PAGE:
Liquidating dividends are dividends paid in excess of a company’s accumulated earnings. They are meant to fully or partially liquidate the company. In accounting, they are not recognized as income by the investor but as a reduction of the investment carrying value.
It is important to distinguish between ‘normal’ dividends and liquidating dividends because they have different accounting treatment. While conventional dividends are recorded by the investor as an income from its investment, liquidating dividends are recorded not as an income but as return of the investment. Each blocks of shares acquired must be treated separately and accumulated earnings since the acquisition should be considered only in determining whether a dividend is an ordinary dividend or a liquidating dividend.
Because liquidating dividends are effectively repayment of investment, they typically do not have the same tax implications as ordinary dividends.
Company A purchased 10% stake in Company B for $120 million.
Because a 10% holding neither shows significant influence nor control, it must be recorded using the cost method (also called fair value method).
The following table shows Company B’s net income, accumulated earnings and dividends declared for the last five years (all amounts in USD in millions):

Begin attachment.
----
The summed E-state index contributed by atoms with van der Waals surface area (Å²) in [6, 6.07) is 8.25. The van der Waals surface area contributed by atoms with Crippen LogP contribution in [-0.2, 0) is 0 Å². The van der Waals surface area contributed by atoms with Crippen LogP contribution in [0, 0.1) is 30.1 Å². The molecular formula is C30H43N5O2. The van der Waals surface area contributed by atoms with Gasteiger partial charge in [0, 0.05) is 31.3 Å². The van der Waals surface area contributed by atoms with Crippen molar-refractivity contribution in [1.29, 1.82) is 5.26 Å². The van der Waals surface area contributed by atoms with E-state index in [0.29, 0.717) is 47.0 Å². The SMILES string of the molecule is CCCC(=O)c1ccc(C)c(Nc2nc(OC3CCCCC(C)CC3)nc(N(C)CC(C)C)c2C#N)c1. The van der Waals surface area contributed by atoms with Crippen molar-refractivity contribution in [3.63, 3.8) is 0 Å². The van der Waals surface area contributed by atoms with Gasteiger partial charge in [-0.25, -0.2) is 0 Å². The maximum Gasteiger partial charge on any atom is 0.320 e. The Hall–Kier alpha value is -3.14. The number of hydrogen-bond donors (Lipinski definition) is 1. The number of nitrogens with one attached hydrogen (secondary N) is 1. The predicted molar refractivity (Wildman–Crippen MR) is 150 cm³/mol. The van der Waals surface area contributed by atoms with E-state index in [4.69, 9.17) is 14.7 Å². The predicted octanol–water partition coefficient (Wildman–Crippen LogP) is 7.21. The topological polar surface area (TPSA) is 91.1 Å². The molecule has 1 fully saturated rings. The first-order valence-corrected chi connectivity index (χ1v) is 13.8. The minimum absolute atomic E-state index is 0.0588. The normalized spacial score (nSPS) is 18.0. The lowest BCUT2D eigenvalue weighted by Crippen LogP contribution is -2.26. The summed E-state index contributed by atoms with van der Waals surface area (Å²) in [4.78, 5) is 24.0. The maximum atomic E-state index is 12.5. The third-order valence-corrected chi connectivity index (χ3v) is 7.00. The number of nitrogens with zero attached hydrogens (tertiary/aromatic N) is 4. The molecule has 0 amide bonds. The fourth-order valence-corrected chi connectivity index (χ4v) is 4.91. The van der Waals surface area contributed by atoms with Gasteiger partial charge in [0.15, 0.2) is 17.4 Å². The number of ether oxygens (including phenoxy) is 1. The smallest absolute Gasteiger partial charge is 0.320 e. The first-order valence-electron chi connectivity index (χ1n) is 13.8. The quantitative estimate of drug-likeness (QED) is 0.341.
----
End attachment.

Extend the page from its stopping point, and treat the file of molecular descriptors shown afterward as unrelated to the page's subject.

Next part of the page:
|Year||Net Income||Total Dividends||Accumulated Earnings||Ordinary Dividends||Liquidating Dividends|
During the first and second year, net income was $14 million and $12 million respectively, and dividends declared amounted to $13 million and $12 million respectively. Because the dividends are totally paid out of relevant year net income, they are all ordinary dividends and must be recognized as income by Company A. The journal entry in the first year would be:
|Dividend income||$13 million|
In the third year and fourth year, dividends declared exceeded the available income. Only dividends paid out of the relevant year net income or any accumulated earnings available since acquisition of the block of stock are recognized as ordinary dividend and the rest are recognized as liquidating dividends. The following journal entry must be made in third year:
|Dividend income||$11 million|
|Investment in Company B||$4 million|